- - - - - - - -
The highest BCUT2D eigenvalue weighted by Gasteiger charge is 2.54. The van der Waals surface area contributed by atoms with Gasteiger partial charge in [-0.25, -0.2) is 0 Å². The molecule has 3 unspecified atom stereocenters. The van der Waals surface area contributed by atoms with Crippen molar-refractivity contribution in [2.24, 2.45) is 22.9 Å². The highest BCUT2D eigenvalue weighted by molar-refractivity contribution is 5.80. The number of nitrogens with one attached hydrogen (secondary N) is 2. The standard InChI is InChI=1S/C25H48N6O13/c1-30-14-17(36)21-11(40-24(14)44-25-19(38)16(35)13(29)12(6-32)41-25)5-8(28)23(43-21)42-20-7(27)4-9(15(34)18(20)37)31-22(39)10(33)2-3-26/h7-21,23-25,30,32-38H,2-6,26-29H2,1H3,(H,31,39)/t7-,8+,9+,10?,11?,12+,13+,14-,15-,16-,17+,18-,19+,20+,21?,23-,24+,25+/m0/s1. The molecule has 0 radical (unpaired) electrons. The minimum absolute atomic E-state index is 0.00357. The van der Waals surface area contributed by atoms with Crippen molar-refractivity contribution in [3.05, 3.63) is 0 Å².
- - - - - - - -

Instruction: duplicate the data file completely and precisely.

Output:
The highest BCUT2D eigenvalue weighted by Gasteiger charge is 2.54. The van der Waals surface area contributed by atoms with Gasteiger partial charge in [-0.25, -0.2) is 0 Å². The molecule has 3 unspecified atom stereocenters. The van der Waals surface area contributed by atoms with Crippen molar-refractivity contribution in [2.24, 2.45) is 22.9 Å². The highest BCUT2D eigenvalue weighted by molar-refractivity contribution is 5.80. The number of nitrogens with one attached hydrogen (secondary N) is 2. The standard InChI is InChI=1S/C25H48N6O13/c1-30-14-17(36)21-11(40-24(14)44-25-19(38)16(35)13(29)12(6-32)41-25)5-8(28)23(43-21)42-20-7(27)4-9(15(34)18(20)37)31-22(39)10(33)2-3-26/h7-21,23-25,30,32-38H,2-6,26-29H2,1H3,(H,31,39)/t7-,8+,9+,10?,11?,12+,13+,14-,15-,16-,17+,18-,19+,20+,21?,23-,24+,25+/m0/s1. The molecule has 0 radical (unpaired) electrons. The minimum absolute atomic E-state index is 0.00357. The van der Waals surface area contributed by atoms with Crippen molar-refractivity contribution in [3.05, 3.63) is 0 Å².